I have just viewed your items on the Trans Darien Expedition 1959-60, and on the 11-years later British Trans Americas Expedition.
The first expedition on which I had the honour to be Expedition Engineer, left Toronto on October 16 1959 and arrived in Bogotá the following July. I was pleased to perform all repairs and modifications to our Canadian-based Land Rover, but also did most of the repairs and modifications to the Darien Sub Committee Jeep and their communications equipment. The Trans Darien Expedition left Toronto, as stated above, and was joined in Panama City by a Jeep (not a Land Rover as your article stated). Our relationship with the Sub Committee crew was excellent and of a symbiotic nature, with our providing much international media coverage and helping with vehicle repairs and trail cutting. The Sub Committee provided about eight men to cut trail, others to haul supplies and fuel, and likely neither team would have conquered the Darien alone.
The Toronto-based 2-man Trans Darien Expedition accomplished the following:
a) The first to join the Americas by land vehicle. This was accomplished when we arrived at Palo de Las Lettras. We then continued on to the Atrato and down to Bogotá.
b) The first to cross the Costa Rica Gap in the wet season. We winched some 13 miles through 18-inch deep mud and required 13 days to beat the Gap. This Gap was as difficult as anything we encountered in the Darien, especially as we were just two.
c) After winching the Sub Committee Jeep up the final steep hills (as its winch had failed a second time) before reaching Palo de Las Lettras the Sub Committee Jeep and our Land Rover arrived at the Border marker almost simultaneously. So we were the joint first through the Darien Gap, but again the first to join the Americas.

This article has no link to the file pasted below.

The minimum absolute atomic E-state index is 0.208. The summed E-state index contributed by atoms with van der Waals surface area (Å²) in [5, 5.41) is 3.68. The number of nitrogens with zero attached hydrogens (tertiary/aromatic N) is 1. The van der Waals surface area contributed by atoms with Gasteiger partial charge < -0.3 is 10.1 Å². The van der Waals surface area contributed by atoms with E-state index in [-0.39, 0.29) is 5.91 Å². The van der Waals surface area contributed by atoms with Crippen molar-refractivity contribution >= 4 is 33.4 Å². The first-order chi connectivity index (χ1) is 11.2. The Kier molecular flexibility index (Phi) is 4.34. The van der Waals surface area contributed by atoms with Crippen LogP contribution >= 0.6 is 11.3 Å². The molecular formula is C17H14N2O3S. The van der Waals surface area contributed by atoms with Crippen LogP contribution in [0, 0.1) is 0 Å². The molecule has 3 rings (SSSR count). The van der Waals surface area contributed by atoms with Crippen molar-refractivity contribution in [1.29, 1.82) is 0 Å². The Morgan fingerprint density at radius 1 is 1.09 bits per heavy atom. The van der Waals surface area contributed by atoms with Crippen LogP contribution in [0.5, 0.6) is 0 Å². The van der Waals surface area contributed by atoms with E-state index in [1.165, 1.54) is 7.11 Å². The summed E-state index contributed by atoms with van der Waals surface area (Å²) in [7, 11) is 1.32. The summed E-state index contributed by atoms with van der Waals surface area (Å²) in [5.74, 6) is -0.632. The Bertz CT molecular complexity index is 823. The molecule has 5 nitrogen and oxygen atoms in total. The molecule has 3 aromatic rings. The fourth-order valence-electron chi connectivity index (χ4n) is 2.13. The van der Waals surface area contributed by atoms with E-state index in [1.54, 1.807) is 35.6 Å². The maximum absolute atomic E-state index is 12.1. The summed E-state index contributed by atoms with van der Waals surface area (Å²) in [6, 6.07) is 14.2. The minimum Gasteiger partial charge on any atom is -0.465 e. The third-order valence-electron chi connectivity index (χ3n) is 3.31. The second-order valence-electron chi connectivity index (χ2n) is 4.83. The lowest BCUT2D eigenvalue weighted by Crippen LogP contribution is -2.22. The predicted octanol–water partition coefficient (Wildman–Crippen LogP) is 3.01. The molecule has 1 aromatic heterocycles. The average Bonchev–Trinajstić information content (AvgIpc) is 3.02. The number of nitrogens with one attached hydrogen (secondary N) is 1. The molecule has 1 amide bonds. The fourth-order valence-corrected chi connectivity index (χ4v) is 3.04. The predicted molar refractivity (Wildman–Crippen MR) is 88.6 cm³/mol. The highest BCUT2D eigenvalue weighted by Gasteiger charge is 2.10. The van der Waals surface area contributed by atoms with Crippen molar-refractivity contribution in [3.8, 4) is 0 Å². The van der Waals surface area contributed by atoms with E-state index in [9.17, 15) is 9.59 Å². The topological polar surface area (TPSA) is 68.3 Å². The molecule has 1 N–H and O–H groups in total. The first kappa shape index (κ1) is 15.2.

Your article on the British Trans Americas says that it was not known whether they knew of our first Darien Crossing some 11 years before they followed much of the same trail. I can tell you that they most certainly did know of the Trans Darien Expedition 1959-60 and had read the National Geographic article that described it. Indeed, as the attached letter from Col. Blashford-Snell to my partner Richard Bevir shows, they even sought our advice. Also Dr. Reina Arúz, was on both expeditions and was of course well aware of what the first expedition had accomplished.
May I therefore request that the British Trans Americas article be amended to reflect that they were aware of our already having conquered the Darien?
As the photos in the Trans Darien article are rather old, I have attached a couple of others for you, should you see fit to include them in our article. I am sorry to have to inform you that Richard Bevir, my expedition partner, passed away in June 2001, which has made me more determined to ensure that our "first" is not stolen by later expeditions. Almost every later expedition seems to claim that they were the first through the Darien!
Wishing your club continued success and hoping to see the Darien once more,
Yours sincerely Terence John Whitfield , Expedition Engineer, Trans Darien Expedition 1959-60 (first overland from North to South America)